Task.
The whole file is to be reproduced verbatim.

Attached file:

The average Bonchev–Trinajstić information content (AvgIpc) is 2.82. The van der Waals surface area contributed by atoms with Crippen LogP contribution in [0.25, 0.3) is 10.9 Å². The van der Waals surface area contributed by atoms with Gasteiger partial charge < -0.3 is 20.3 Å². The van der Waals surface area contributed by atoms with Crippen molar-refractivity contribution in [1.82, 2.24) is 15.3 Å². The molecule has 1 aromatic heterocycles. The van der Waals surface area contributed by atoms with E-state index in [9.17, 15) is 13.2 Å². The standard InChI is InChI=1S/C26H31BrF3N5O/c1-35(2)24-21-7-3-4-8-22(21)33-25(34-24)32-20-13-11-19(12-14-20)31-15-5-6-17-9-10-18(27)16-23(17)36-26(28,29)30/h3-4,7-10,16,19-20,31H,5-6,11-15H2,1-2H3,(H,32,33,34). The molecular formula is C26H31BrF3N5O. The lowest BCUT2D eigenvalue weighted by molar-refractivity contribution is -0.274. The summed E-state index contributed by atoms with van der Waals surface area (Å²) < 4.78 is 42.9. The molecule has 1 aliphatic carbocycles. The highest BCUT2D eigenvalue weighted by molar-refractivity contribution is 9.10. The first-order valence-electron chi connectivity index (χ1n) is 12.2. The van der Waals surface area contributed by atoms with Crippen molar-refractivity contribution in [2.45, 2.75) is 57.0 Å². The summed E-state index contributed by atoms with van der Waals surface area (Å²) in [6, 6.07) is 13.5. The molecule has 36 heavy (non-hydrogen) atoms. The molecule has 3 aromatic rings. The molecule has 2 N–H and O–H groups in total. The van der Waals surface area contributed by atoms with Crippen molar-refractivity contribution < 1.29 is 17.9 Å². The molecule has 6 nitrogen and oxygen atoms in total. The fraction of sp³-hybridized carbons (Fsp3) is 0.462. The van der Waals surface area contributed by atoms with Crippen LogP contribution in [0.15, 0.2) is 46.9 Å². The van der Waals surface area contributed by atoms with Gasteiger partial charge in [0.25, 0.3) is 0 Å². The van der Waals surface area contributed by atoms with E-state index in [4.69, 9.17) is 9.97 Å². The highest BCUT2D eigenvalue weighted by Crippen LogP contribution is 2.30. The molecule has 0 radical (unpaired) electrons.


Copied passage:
The average Bonchev–Trinajstić information content (AvgIpc) is 2.82. The van der Waals surface area contributed by atoms with Crippen LogP contribution in [0.25, 0.3) is 10.9 Å². The van der Waals surface area contributed by atoms with Gasteiger partial charge < -0.3 is 20.3 Å². The van der Waals surface area contributed by atoms with Crippen molar-refractivity contribution in [1.82, 2.24) is 15.3 Å². The molecule has 1 aromatic heterocycles. The van der Waals surface area contributed by atoms with E-state index in [9.17, 15) is 13.2 Å². The standard InChI is InChI=1S/C26H31BrF3N5O/c1-35(2)24-21-7-3-4-8-22(21)33-25(34-24)32-20-13-11-19(12-14-20)31-15-5-6-17-9-10-18(27)16-23(17)36-26(28,29)30/h3-4,7-10,16,19-20,31H,5-6,11-15H2,1-2H3,(H,32,33,34). The molecular formula is C26H31BrF3N5O. The lowest BCUT2D eigenvalue weighted by molar-refractivity contribution is -0.274. The summed E-state index contributed by atoms with van der Waals surface area (Å²) < 4.78 is 42.9. The molecule has 1 aliphatic carbocycles. The highest BCUT2D eigenvalue weighted by molar-refractivity contribution is 9.10. The first-order valence-electron chi connectivity index (χ1n) is 12.2. The van der Waals surface area contributed by atoms with Crippen molar-refractivity contribution in [2.45, 2.75) is 57.0 Å². The summed E-state index contributed by atoms with van der Waals surface area (Å²) in [6, 6.07) is 13.5. The molecule has 36 heavy (non-hydrogen) atoms. The molecule has 3 aromatic rings. The molecule has 2 N–H and O–H groups in total. The van der Waals surface area contributed by atoms with Crippen molar-refractivity contribution < 1.29 is 17.9 Å². The molecule has 6 nitrogen and oxygen atoms in total. The fraction of sp³-hybridized carbons (Fsp3) is 0.462. The van der Waals surface area contributed by atoms with Crippen LogP contribution in [0.15, 0.2) is 46.9 Å². The van der Waals surface area contributed by atoms with Gasteiger partial charge in [0.25, 0.3) is 0 Å². The van der Waals surface area contributed by atoms with E-state index in [4.69, 9.17) is 9.97 Å². The highest BCUT2D eigenvalue weighted by Crippen LogP contribution is 2.30. The molecule has 0 radical (unpaired) electrons.